The wheels on the bus went round and round (for 38 years)

J. H. Osborne • May 25, 2018 at 6:00 PM

BLOUNTVILLE — Back in 1980, Phyllis Manis had her daughters in school, a husband working shift work and a desire to get a job that would allow her to contribute to the family income — but take nothing away from her role as wife and mother. Driving a school bus hadn’t crossed her mind, until a family friend mentioned one evening that his father needed a driver for the fall semester that was a few days from starting.

“He said, ‘Why don’t you do it for him?’”

Her initial reaction: “Oh, my gosh, I can’t drive a bus!”

Thirty-eight years later, Manis drove her bus (#465) through its routes for the last time on Thursday.

How did it all happen? Well, after the friend first suggested she take up bus driving, Manis talked it over with her husband, Waymond, and gave it a couple days’ thought. Then she called bus company owner Clark Cox. He invited her to meet him at Sullivan South High School and said he’d bring a bus.

The first time she saw the bus, she couldn’t stop looking at how long it was. Cox read her mind. “He said, ‘Now don’t think about the length of it, just look at your outside mirrors.’ You have to have your outside mirrors set.  And when you look at your outside mirrors, it doesn’t look long at all. It just looks like you’re driving a truck. So I told him, ‘This is not bad at all.’ “

Cox told her to come back the next evening and they’d drive the route, which included Hemlock Park Drive.

“When we got to the end ... it was a cul-de-sac,” Manis said. “And I said, ‘Where in the world do we turn around?’ And he told me, he said, ‘Just nose down in that driveway.’ And I looked and I said, ‘But that is the lake.’  He said, ‘It’s OK.’ My bus was a stick shift. So I just went down in there, put it in reverse, and came right back out of there. If I had to do that today (for the first time), I’d probably sit there and look at it. But I was young then.”

She went to work a few days later and worked until Christmas break came — and went. On the last day of break, Manis wondered aloud to her husband if she was supposed to drive the bus the next morning. He told her she’d better call Clark.

“I called him and I said, ‘Do I have a job, am I going to drive the bus?’ And he said, ‘Well, I reckon you are, who do you think is going to drive it?’ I said, ‘You said that gentleman would be back.’ “

Clark said he hadn’t heard from the former employee in awhile.

“So I’ve been driving ever since. Started out as six months. And I didn’t have a dream I’d ever do anything like that. That was not my goal. But it met my need. ... I was with my children at Christmas, spring break, all summer, and didn’t need a babysitter. So it worked out really well.”

Driving a school bus might not have been a goal, but Manis said the joy of dealing with children has kept her coming back year after year. Manis also credited Clark and county school administrators she’s dealt with with maintaining a supportive, pleasant work environment. On top of that, she’s gotten to go on scores of field trips and made a lot of friends — and treasured memories of all those children.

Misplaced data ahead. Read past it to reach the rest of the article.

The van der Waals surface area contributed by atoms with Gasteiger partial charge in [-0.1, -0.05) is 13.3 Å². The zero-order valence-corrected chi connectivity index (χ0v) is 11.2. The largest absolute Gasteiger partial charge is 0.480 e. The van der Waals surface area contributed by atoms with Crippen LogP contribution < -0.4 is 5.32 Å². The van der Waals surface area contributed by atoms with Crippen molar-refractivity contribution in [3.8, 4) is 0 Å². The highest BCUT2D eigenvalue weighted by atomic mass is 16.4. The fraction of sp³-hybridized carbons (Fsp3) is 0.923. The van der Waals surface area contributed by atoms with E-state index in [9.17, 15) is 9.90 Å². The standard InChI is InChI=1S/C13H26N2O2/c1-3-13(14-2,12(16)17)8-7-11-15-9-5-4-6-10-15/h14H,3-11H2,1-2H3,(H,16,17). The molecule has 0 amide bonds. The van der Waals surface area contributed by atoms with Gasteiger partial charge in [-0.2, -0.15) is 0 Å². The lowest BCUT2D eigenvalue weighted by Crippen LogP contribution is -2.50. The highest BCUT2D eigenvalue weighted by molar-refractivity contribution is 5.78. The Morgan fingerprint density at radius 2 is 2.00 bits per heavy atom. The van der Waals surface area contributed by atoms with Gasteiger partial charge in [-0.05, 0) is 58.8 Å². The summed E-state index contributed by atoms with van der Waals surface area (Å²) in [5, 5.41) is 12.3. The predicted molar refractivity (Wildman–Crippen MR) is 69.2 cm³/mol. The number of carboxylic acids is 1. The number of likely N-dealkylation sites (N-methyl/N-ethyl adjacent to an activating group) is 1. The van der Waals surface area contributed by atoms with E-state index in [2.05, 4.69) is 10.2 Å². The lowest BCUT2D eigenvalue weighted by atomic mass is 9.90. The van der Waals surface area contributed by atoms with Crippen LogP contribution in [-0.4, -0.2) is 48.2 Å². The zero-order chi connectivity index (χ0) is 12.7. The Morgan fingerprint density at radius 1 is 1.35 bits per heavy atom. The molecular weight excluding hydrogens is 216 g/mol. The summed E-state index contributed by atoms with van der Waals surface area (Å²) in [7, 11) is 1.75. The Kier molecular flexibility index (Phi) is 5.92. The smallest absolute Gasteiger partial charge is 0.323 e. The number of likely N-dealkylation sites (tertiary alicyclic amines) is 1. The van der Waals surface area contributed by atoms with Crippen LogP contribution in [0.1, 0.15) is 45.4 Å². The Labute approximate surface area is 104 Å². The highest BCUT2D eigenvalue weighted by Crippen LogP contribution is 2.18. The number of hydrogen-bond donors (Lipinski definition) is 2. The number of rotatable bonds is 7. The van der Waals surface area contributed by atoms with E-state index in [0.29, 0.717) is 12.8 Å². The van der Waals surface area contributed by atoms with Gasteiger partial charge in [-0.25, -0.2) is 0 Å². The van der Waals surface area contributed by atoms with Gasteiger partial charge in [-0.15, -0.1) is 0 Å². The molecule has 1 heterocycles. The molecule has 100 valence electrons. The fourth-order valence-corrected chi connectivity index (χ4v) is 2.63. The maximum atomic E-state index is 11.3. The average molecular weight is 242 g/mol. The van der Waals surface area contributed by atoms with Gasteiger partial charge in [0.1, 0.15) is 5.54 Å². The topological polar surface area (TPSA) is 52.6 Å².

“I’ve heard a lot of amazing stories,” Manis said. “When the kids get on the bus, I hear what is on their mind that morning.”

One of the best stories: “One morning, this little girl got on and she said, ‘Guess what happened at my house this weekend!’ I thought, do I dare guess? and said, ‘What, honey?’ And she said, My mom got married and my cat had kittens!’ “

Manis said she always enjoys running into the children she had on her bus route as they’ve grown into adults and is interested to find out what they’ve done and what they’re doing.

She has driven the route long enough to have served at least two generations of some families, Manis said she saw a father waiting with his two children one morning and he called her by name and asked if she remembered him.

She told him yes. And that what she remembered most was that he once mooned her after he got off the bus.

Why retire now?

“The kids keep saying ‘How old are you Miss Phyllis?’ How long have you been driving this bus?’ “ Manis said with a laugh. “Well, I’ve decided I am old enough to retire.”

So, what’s a typical day been like driving a school bus?

4:30 a.m. — rise and shine.

6 a.m. — arrive at the bus company’s parking area.

6:15 a.m. — hit the road and run the route for middle school students.

8:15 a.m. — return the bus to the company lot, after having completed the route for middle school students and running it a second time for elementary students. (Manis drove a route that served students of Colonial Heights Middle School and Rock Springs Elementary School).

Repeat each afternoon to take the students home.



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